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Medium buys Bay Area mag The Bold Italic to add to its paywall


This post is by Josh Constine from TechCrunch


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Medium is seeking to juice up its premium subscription content in its home market with the acquisition of The Bold Italic. The 10-year-old online culture magazine will go behind the $5 per month Medium Membership paywall. The deal will keep The Bold Italic afloat when other San Francisco-local publications have struggled, following the shutdown of the The Oakland Tribune an SFist plus the layoff of most the Easy Bay Express.

The Bold Italic could make Medium Membership more appealing to Bay Area techies, newshounds, and community-philes. It needs all the subscribers it can get after pivoting away from ads and laying off 50 employees as well as shuttering two offices in 2017. That’s despite having raised $132 million. Last year it gave some publications whiplash by suddenly terminating its program that let them operate their own paywalls on the Medium platform. With so many publications competing for subscription revenue (TechCrunch

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Hulu greenlights ‘Howard the Duck’ and three other animated Marvel shows


This post is by Anthony Ha from TechCrunch


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Four new animated Marvel series, plus a crossover special, are coming to Hulu.

According to the Hollywood Reporter, Hulu has greenlit “MODOK,” “Hit-Monkey,” “Tigra & Dazzler Show” and “Howard the Duck.” The characters will then come together in a special titled “The Offenders.”

These aren’t exactly A-list, or even B-list, Marvel characters. Howard the Duck (created by Steve Gerber) is probably the best-known — mostly for starring in a notorious ’80s flop — but I’ve also got a soft spot for MODOK, a gloriously ridiculous villain whose full name is Mental Organism Designed Only for Killing.

MODOK

Presumably, the strategy here is to make funny shows about some of the weirder Marvel characters. And there are some established names working behind the scenes, with Kevin Smith signed up as a writer and executive producer on “Howard the Duck,” Patton Oswalt serving in a similar role on “MODOK” and

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Epix launches a $6 per month streaming service offering 4K video and offline access


This post is by Sarah Perez from TechCrunch


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MGM-owned Epix is joining other premium networks like HBO, Showtime, and Starz with the launch of its own, over-the-top streaming service aimed at cord cutters. The service, called Epix Now, offers access to Epix’s original series and thousands of Hollywood movies and class films for $5.99 per month, and supports offline viewing and 4K video, the company says.

Initially, Epix Now is available on Apple TV, iOS and Android devices, but Roku and Amazon Fire TV apps are arriving soon.

Epix has been working for some time to reposition its network to better compete in the streaming market.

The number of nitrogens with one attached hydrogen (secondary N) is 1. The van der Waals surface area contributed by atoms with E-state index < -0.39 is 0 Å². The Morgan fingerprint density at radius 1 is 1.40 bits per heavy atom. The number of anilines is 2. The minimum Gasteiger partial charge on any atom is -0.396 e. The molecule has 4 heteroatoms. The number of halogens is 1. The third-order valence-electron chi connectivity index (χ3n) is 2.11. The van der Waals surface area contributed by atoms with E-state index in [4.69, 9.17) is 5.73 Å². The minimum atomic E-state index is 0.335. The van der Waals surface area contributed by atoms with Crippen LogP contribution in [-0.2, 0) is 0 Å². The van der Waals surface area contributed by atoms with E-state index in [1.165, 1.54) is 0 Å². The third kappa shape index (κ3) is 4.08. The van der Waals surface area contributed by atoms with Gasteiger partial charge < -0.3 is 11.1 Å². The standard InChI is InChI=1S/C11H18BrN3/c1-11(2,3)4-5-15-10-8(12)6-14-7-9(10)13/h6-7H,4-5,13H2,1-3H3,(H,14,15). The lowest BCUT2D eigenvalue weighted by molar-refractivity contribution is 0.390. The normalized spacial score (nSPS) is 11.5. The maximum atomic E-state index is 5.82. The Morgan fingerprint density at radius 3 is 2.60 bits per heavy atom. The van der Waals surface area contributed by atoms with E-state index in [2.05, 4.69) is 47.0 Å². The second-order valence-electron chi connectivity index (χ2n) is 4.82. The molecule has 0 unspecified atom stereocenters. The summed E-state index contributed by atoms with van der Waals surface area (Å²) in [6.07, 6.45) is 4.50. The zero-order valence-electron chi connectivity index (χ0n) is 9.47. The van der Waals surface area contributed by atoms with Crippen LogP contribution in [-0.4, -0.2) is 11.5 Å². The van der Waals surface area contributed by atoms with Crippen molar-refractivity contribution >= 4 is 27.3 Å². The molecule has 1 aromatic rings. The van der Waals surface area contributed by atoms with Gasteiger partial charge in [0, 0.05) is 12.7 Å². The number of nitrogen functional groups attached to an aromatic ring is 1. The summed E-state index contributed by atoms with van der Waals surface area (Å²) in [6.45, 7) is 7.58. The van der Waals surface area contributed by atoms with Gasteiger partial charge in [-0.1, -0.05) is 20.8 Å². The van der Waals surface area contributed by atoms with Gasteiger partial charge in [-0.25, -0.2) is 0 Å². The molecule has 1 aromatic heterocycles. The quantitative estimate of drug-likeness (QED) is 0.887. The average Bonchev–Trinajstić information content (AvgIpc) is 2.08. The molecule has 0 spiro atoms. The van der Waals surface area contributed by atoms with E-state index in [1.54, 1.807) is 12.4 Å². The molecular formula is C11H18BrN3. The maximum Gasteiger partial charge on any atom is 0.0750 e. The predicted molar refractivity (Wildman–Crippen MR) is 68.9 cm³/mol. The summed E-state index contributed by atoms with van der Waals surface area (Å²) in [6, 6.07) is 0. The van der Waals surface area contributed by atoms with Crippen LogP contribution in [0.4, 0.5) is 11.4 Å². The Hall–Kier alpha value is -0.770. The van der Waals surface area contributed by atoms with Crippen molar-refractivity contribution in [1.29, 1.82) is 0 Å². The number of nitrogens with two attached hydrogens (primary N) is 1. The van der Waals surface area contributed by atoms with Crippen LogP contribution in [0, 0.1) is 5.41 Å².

Following MGM’s $1 billion acquisition of Epix in 2017, the company last year announced plans to enhance the service’s offerings with a variety of original series. MGM said by spring 2019, it aimed to have 50 to 60 hours of original scripted content, and 70 to 80 hours of scripted

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Original Content podcast: Netflix’s ‘Velvet Buzzsaw’ is lethally dull


This post is by Anthony Ha from TechCrunch


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Jake Gyllenhaal, Rene Russo and writer-director Dan Gilroy — who worked together on the creepy crime thriller “Nightcrawler” — have reunited for a new Netflix Original film, “Velvet Buzzsaw.”

While “Nightcrawler” wasn’t perfect, it was tense and unsettling, filled with eerily beautiful shots of nighttime L.A., plus a career-best performance from Gyllenhaal. It’s hard to believe that the same team was responsible for the muddled “Buzzsaw,” a film that tries to combine art-world satire and horror movies scares, ultimately failing on both counts.

The setup involves the death of a mysterious artist, leaving behind a trove of strangely compelling paintings. Soon, though, everyone involved in promoting or selling these paintings starts dying too.

On the latest episode of the Original Content podcast, we’re joined by Jon Shieber to try to understand what went wrong here. The movie isn’t particularly funny or scary — instead, we’re stuck

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Netflix reportedly paid $10M for campaign documentary featuring Alexandria Ocasio-Cortez


This post is by Jon Russell from TechCrunch


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Freshman Congresswomen and meme queen Alexandria Ocasio-Cortez is headed to Netflix. The streaming service said this week that it has snapped up ‘Knock Down the House,’ a Sundance award-winning documentary profiling the campaigns of four female progressive candidates, including Ocasio-Cortez, in the 2018 midterm election.

The documentary raised money via a Kickstarter campaign last year and it grabbed the Festival Favorite Award at the 2019 Sundance Film Festival, beating 121 other contenders to land the highest number of audience votes.

That acclaim and the rising star of Ocasio-Cortez looks to have made the picture a hot commodity. Deadline reports that Netflix is spending $10 million to secure the film, a price that — if true — would make it the most expensive Sundance documentary deal to date. It apparently beat off competition from NEON, Focus, Hulu and Amazon to land the production, according to Deadline.

‘Knock Down the House’ is produced by New York’s Jubilee